Boxing News

Sosa KOs Brooks in Atlantic City

Photo: Katie Warburton
Photo: Katie Warburton

By Kurt Wolfheimer at ringside

Junior lightweight prospect Jason Sosa (12-1-3, 8 KOs) made a big statement to the lightweight contenders in scoring a devastating ninth round knockout of Michael Brooks (10-2-1, 2 KOs) on Saturday night at the famed Bally’s Events Center in Atlantic City, New Jersey. In the co-feature of the seven bout card promoted by Peltz Boxing Promotions, popular middleweight sensation Thomas “Cornflake” LaManna upped his record to 14-0, 7Ko’s with a solid eight round unanimous over Ahsandi “Mr. Brixx” Gibbs (10-4, 4 KOs).

It was a big night to make a statement for Jason Sosa, as he stepped into the ring in the main event to go toe to toe with slick southpaw “Michael “Lefty” Brooks. Sosa entered the contest on a seven fight win streak and looked confident and strong. In his last bout, The Camden native scored a fourth round knockout of fifteen fight veteran Bryne Green in his last bout in November, and new that it was a major step up as he faced The Long Island, New York native. Michael Brook’s only loss came at the hands of Karl “Dynamite” Dargan and had beaten some of the rising prospects in the region, including Joseph “Chip” Perez and Bryan Acaba.

In the opening round, each fighter took turns trying to control the ring with sharp shots. Brooks was the busier fighter, while Sosa was the heavier puncher. Sosa forced the wily southpaw to clinch from s solid one two up top, late in the first round.

The fight continued to be close throughout the second round, but Sosa seemed to be finding his rhythm late, even though Brooks was slowing him a bit with good counters. Jason Sosa went to the body late to squeeze out the round.

Both fighters chose to trade in the middle of round three and Sosa was in his element. A short right hand on the button sent Brooks crumbling to the canvas. Brooks beat the count and moved and clinched until he regained his senses. Brooks landed a strong four punch combination in the closing moments to slow the Sosa freight train.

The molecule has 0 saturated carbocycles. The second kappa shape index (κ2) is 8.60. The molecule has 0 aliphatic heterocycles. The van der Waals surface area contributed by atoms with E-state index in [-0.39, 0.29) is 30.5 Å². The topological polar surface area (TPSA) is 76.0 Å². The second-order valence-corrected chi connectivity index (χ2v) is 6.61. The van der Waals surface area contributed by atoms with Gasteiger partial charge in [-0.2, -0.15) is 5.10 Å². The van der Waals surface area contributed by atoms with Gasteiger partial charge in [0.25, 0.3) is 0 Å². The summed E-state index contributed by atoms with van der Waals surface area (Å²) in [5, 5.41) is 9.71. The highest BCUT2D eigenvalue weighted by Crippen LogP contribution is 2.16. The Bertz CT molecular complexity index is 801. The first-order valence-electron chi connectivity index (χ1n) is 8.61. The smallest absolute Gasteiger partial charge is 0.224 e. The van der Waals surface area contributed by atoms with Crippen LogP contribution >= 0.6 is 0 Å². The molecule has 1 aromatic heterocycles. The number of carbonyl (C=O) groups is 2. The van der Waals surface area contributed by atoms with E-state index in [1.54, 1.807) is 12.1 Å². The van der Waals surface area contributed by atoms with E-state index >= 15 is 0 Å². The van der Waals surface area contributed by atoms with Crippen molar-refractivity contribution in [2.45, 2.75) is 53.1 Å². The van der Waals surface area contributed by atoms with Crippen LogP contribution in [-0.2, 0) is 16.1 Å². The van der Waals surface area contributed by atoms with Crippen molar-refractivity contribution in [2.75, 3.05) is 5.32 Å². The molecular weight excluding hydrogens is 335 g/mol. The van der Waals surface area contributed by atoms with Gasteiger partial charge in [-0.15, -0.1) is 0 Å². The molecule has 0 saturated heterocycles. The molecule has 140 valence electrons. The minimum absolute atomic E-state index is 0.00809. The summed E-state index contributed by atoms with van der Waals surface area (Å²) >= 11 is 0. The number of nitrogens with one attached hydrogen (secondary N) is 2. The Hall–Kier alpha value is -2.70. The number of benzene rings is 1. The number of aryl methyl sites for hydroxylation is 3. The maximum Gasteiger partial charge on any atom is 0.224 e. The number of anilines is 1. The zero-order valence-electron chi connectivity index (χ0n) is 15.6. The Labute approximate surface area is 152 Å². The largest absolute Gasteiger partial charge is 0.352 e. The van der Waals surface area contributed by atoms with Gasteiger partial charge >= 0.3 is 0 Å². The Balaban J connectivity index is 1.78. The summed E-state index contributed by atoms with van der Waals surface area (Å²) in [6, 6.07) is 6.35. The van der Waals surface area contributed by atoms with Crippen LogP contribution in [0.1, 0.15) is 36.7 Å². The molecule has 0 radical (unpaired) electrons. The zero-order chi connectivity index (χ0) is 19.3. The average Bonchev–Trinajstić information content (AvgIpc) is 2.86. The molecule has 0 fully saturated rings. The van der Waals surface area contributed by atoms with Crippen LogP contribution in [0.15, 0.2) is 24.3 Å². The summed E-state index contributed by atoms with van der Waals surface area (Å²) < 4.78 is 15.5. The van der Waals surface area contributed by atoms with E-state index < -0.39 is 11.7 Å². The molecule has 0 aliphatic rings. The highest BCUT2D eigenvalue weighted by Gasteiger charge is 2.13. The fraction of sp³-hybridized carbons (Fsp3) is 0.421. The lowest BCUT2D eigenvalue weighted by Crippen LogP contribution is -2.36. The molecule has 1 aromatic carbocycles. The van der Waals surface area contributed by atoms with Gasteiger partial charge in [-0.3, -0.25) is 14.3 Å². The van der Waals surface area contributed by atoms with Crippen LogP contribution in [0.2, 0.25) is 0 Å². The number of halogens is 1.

In the fourth stanza, Michael Brooks rushed out of the corner, looking to turn the tide, but eventually went back to countering again as Sosa pushed forward and dug the body on the inside. Brooks landed a big right up top but Sosa continued to dig to the body.

Both fighters had their moments in the fifth. Brooks found his mark with three strong left hand counters, while Sosa continued to mix in hooks much to the delight of his vocal fans, Sosa found his mark with a four punch combination late.

Sosa began to take over in the sixth, as he used a solid four punch flurry to back Brooks up to ropes. He also added the upper cut to his repertoire and snapped up Brook’s head whenever on the inside. Brooks banged a hard counter right, but Sosa walked right through it and connected with another hard right in return. Sosa seemed to get mad late after getting caught with a counter, Sosa also unloaded six unanswered shots as the round came to a close.

Brooks clinched in the seventh as Sosa pressed the attack. Just when it looked like Sosa was in control, Brooks forced him backward with a solid combination. Sosa would not be denied and walked through a big right and then stepped back and taunted him to come in while backing to a corner.

Brook’s fans urged him to come on as the eighth round opened, but Sosa was in control as he calmly banged the harder combinations. You could see Brooks exhausted from the powerful combinations.

Sosa’s combinations had done their damage and Brooks was clinching and boxing well on the move. The heavy handed Sosa forced Brooks into a corner. Brooks tried to trade but Sosa found his opening and uncorked a hellacious right hand in the button. It couldn’t have landed any better as Brooks fell backwards, landing on the bottom rope in devastating fashion. Referee Benjy Esteves, Jr. immediately waived the bout off as they rushed the medics in. Brooks was able to walk out of the ring moments later, but they placed him on a gurney and he was taken to a nearby hospital for precautionary reasons.